How Jewish Wisdom Can Help Us Survive The 2020 Election

This past Sunday, I drove to Manhattan to pick up my mom so she could spend the week with us in suburban New Jersey. During that drive, it became very clear, very quickly, where this presidential campaign has taken us.

First, Trump supporters shut down one of the bridges leading into the city. Then, I saw businesses board up their windows, should there be violent protests. To top it off, my Jewish mother almost jumped out of a moving car because I said something favorable about a candidate she abhors.

Not exactly a leisurely Sunday drive.

It may be days before we know who wins this presidential election. But one thing is for sure; some people will be devastated with the outcome, while others will be celebrating.

We are a country divided. And we are a people divided.

There is political passion on both sides. There are those who love and respect President Trump; and others who are horrified at the thought of another four years. In the Jewish community, we argue over who is better for Israel; then we argue how much that should even matter. We debate issues from COVID to abortion to immigration to policing to gay rights.

My question isn’t “WHY” we have such polarizing beliefs?

My question is about the “HOW”:

  • How do we move forward post-election?
  • How can we value our differences?  And then see even more value in what unites us?
  • Most important. How do I reconcile with my mom?

For the answers, I turned to one of my Rabbis, Rabbi Yitzchok Oratz of Monmouth Torah Links. I thought he was the perfect Rabbi to ask, because:

  • Rabbi Yo, as he is affectionately known, hails from the beating hearts of Haredi Orthodoxy: Brooklyn and Lakewood. But he’s even more proud of Marlboro NJ, where’s lived among all kinds of Jews for the past 19 years.
  • He’s noholdsbarred when it comes to this topic.
  • He knows my mother.

“I think our country, our communities, are far too fractured,” Rabbi Oratz said. “You can support whomever you want, but it is tragic how it turned into the demonization of the other side.”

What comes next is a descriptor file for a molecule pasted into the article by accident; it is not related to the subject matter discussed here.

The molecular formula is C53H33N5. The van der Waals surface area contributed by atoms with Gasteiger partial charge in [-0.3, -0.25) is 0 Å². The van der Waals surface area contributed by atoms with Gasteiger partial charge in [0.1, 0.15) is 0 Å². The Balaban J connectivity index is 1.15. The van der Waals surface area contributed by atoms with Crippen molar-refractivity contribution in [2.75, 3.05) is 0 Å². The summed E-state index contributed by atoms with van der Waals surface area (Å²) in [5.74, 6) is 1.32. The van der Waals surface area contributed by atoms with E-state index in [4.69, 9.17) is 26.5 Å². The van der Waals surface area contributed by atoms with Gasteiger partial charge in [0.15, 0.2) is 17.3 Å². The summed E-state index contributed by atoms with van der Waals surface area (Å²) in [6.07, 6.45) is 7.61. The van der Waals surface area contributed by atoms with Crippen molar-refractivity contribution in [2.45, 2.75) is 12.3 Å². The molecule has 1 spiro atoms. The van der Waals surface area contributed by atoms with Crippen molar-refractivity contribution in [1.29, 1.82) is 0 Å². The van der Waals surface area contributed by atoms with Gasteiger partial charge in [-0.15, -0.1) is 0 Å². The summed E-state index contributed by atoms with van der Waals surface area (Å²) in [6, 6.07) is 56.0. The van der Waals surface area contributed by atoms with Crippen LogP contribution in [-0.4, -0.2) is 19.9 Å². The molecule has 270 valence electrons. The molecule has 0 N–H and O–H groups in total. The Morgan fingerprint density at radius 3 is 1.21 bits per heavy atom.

To be clear: There is nothing wrong with differences in opinion. It’s built into our Jewish DNA.

“The House of Hillel and House of Shammai fought all the time, constantly,” Rabbi Yo reminded me. “The Talmud is all about debates, questions, challenges and arguments, but only with respect and love. They loved each other. They respected each other.”

That’s just the tip of the Talmudic iceberg, says Rabbi Oratz.

  • RESPECT: The Talmud says that just as every human being is physically unique, so too are their thoughts and opinions.  We were not created to think and feel the same way.
  • UNITY THROUGH DIVERSITY: When a large group of Jews gets together there’s a special blessing to be made. It celebrates the diversity of thought in the unified Jewish people — no matter whom they voted for.
  • KOL HA’ADAM – We’re told to judge the whole person, the entirety of the human being. Try to understand where the other is coming from. And even if you vehemently disagree — don’t demonize. Our political beliefs are just one small part of who we are.

And remember this: As we work our way through the first part of the Torah, it’s all about brother fighting brother. And that doesn’t go too well, does it?

“When does the Torah get good? When does God find favor in the Jewish people?” asks Rabbi Oratz?

It’s when Joseph makes amends with his brothers. It’s when Moses and Aaron create the dynamic duo of brotherly love and create a nation.

To sum it all up, Rabbi Oratz served one of the best campaign lines of the election season: “One Country. One People. One Family.”

When he said family, I think he was talking about my mom.

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